If you thought there is nothing beyond the sandy shores in Goa then think again. Whitewashed churches, narrow streets, traditional and new-wave restaurants, hidden bars and old-school shops are scattered over the small area.
The two Portuguese influenced cities on the North are just a mere 12 km distance from each other Panjim being the state capital with a population of 114 000. Let’s dive into the urban life of the former and current Goan capitals.
By two-wheeler. If you’re coming from the North take the ferry from Betim to Panjim. It takes you to the other side of the water within 10 mins and it’s absolutely free!
Old school as it looks but free and easy – ferry service, Goa
OLD GOA IS THE PLACE TO START
I kicked the day off in Old Goa by visiting the Basilica of Bom Jesus with a mausoleum of Goa’s patron Saint, St. Francis Xavier. Every ten years the body of the saint is on show in a glass coffin and I happened to be in the right place at the right time to catch a glimpse with a big parade around the feast. The town is all about Christianity with further religious spots such as Church of St. Francis of Assisi and the large Sé Cathedral dedicated to St. Catherine. Better go early as the place can get pretty crowded later in the afternoon or weekends.
Discipline – Old Goa
PANJIM CITY LIFE
Riding back to Panjim, at first blink the city looks like one sleepy capital but once you venture into its narrow colonial roads you will get enchanted by the minute.
- Drive along the shores of Mandovi river to see giant floating casinos
- Climb the stairs of the bright white Church of our Lady
Casino goes on water – Goa
Pamper your taste buds at Panjim’s widely famous restaurant Viva Panjim placed in an old Portuguese house. The founder of the restaurant Mrs. Linda de Souza makes sure you get the perfect ambiance, the tastiest food of a wide variety and all this at affordable prices. Don’t miss out on their delicious fish curry!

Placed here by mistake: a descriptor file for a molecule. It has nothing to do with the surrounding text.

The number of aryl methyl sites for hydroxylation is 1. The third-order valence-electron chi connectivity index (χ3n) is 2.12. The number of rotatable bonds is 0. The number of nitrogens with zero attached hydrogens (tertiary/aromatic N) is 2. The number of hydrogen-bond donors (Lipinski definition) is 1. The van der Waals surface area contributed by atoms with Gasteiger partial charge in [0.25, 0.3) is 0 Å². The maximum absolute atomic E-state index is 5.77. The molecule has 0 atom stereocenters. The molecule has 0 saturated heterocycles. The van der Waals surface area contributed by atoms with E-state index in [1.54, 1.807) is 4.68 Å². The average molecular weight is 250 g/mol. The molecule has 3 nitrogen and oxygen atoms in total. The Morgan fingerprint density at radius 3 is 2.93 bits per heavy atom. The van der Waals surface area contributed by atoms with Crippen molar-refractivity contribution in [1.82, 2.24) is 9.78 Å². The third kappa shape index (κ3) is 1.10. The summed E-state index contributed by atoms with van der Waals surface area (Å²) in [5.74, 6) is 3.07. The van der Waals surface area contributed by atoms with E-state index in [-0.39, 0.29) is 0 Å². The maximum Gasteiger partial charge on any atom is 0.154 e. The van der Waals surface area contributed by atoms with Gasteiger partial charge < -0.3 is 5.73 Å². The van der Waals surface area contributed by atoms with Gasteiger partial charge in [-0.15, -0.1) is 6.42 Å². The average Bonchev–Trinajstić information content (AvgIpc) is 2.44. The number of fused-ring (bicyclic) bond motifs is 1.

When it comes to modern art Gitanjali Art Gallery is the place to be. At two premises the gallery showcases temporary thematic exhibitions of local and international artists. When I visited the striking works of Pierre Legrand were on show with coded scripts correlating with human and universe through colors, transparence and light. Entrance is free of charge and comes with complimentary tour guiding on request. The house is also place to cultural workshops and events as well as the charming colonial hotel, the Panjim Inn in the heart of the Romantic Latin Quarter.
Contemporary art scene – Gallery Gitanjali, Panjim
Singbal’s Book House is the largest antique bookstore around with lots of English stuff to read from history to romantic novels, guidebooks to cookbooks and a bunch of magazines. It’s a real gem in the city!
What happens when a young couple from Mumbai decides to leave it all behind and move to sunny Goa? Bringing their cooking passion and big-city experience to the small city a trendy, youngish eatery is designed with fusion cuisine, exotic meals, healthy salads and sandwiches. Delicious wines are there to pair in Casa Fontainhas so put your glasses high and cherish the day.
New star in the sky – Casa Fontainhas, Panjim